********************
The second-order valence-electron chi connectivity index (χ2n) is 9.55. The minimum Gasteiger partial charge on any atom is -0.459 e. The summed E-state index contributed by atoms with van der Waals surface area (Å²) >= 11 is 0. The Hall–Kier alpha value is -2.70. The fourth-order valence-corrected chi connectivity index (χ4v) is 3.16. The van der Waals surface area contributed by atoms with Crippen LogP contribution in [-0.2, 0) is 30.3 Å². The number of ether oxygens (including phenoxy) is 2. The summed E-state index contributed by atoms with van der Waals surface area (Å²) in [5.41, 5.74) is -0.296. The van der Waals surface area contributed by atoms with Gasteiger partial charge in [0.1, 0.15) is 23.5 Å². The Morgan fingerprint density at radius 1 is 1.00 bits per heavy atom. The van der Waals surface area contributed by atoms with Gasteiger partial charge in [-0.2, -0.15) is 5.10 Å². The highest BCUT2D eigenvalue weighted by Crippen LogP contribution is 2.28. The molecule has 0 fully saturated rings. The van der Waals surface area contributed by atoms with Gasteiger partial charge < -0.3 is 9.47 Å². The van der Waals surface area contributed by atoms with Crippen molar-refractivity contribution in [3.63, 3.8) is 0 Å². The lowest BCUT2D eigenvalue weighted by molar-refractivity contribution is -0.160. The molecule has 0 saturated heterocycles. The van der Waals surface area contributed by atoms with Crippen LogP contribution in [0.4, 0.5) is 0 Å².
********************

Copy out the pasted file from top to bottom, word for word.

The second-order valence-electron chi connectivity index (χ2n) is 9.55. The minimum Gasteiger partial charge on any atom is -0.459 e. The summed E-state index contributed by atoms with van der Waals surface area (Å²) >= 11 is 0. The Hall–Kier alpha value is -2.70. The fourth-order valence-corrected chi connectivity index (χ4v) is 3.16. The van der Waals surface area contributed by atoms with Crippen LogP contribution in [-0.2, 0) is 30.3 Å². The number of ether oxygens (including phenoxy) is 2. The summed E-state index contributed by atoms with van der Waals surface area (Å²) in [5.41, 5.74) is -0.296. The van der Waals surface area contributed by atoms with Gasteiger partial charge in [0.1, 0.15) is 23.5 Å². The Morgan fingerprint density at radius 1 is 1.00 bits per heavy atom. The van der Waals surface area contributed by atoms with Gasteiger partial charge in [-0.2, -0.15) is 5.10 Å². The highest BCUT2D eigenvalue weighted by Crippen LogP contribution is 2.28. The molecule has 0 fully saturated rings. The van der Waals surface area contributed by atoms with Gasteiger partial charge < -0.3 is 9.47 Å². The van der Waals surface area contributed by atoms with Crippen molar-refractivity contribution in [3.63, 3.8) is 0 Å². The lowest BCUT2D eigenvalue weighted by molar-refractivity contribution is -0.160. The molecule has 0 saturated heterocycles. The van der Waals surface area contributed by atoms with Crippen LogP contribution in [0.4, 0.5) is 0 Å².